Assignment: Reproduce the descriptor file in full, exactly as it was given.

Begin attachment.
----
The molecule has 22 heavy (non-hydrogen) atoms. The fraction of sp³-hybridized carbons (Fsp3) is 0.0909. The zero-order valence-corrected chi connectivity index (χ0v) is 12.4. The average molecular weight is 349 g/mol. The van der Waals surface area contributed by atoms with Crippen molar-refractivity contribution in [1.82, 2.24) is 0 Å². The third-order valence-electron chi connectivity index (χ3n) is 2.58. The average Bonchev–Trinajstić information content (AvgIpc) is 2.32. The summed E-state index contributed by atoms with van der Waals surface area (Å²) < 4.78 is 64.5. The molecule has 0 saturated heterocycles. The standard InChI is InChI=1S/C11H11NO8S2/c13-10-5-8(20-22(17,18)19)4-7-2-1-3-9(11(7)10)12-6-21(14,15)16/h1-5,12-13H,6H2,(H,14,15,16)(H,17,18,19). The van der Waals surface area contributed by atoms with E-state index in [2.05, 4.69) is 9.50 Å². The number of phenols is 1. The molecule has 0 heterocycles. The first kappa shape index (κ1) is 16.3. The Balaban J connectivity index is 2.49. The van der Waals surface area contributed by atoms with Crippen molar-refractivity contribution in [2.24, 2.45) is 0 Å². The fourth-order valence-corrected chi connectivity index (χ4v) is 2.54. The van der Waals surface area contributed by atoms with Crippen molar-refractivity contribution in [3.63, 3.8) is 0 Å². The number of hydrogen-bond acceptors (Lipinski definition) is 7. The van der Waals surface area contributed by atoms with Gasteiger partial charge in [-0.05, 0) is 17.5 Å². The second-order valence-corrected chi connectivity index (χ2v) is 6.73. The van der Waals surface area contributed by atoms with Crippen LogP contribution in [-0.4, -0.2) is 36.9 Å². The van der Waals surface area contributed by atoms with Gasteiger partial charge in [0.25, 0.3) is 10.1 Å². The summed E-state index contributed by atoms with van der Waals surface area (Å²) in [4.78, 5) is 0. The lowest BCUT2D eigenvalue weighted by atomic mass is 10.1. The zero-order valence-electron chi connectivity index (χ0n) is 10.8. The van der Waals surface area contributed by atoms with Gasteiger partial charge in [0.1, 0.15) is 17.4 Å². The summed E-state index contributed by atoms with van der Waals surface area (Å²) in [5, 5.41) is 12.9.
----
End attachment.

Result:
The molecule has 22 heavy (non-hydrogen) atoms. The fraction of sp³-hybridized carbons (Fsp3) is 0.0909. The zero-order valence-corrected chi connectivity index (χ0v) is 12.4. The average molecular weight is 349 g/mol. The van der Waals surface area contributed by atoms with Crippen molar-refractivity contribution in [1.82, 2.24) is 0 Å². The third-order valence-electron chi connectivity index (χ3n) is 2.58. The average Bonchev–Trinajstić information content (AvgIpc) is 2.32. The summed E-state index contributed by atoms with van der Waals surface area (Å²) < 4.78 is 64.5. The molecule has 0 saturated heterocycles. The standard InChI is InChI=1S/C11H11NO8S2/c13-10-5-8(20-22(17,18)19)4-7-2-1-3-9(11(7)10)12-6-21(14,15)16/h1-5,12-13H,6H2,(H,14,15,16)(H,17,18,19). The van der Waals surface area contributed by atoms with E-state index in [2.05, 4.69) is 9.50 Å². The number of phenols is 1. The molecule has 0 heterocycles. The first kappa shape index (κ1) is 16.3. The Balaban J connectivity index is 2.49. The van der Waals surface area contributed by atoms with Crippen molar-refractivity contribution in [2.24, 2.45) is 0 Å². The fourth-order valence-corrected chi connectivity index (χ4v) is 2.54. The van der Waals surface area contributed by atoms with Crippen molar-refractivity contribution in [3.63, 3.8) is 0 Å². The number of hydrogen-bond acceptors (Lipinski definition) is 7. The van der Waals surface area contributed by atoms with Gasteiger partial charge in [-0.05, 0) is 17.5 Å². The second-order valence-corrected chi connectivity index (χ2v) is 6.73. The van der Waals surface area contributed by atoms with Crippen LogP contribution in [-0.4, -0.2) is 36.9 Å². The van der Waals surface area contributed by atoms with Gasteiger partial charge in [0.25, 0.3) is 10.1 Å². The summed E-state index contributed by atoms with van der Waals surface area (Å²) in [4.78, 5) is 0. The lowest BCUT2D eigenvalue weighted by atomic mass is 10.1. The zero-order valence-electron chi connectivity index (χ0n) is 10.8. The van der Waals surface area contributed by atoms with Gasteiger partial charge in [0.1, 0.15) is 17.4 Å². The summed E-state index contributed by atoms with van der Waals surface area (Å²) in [5, 5.41) is 12.9.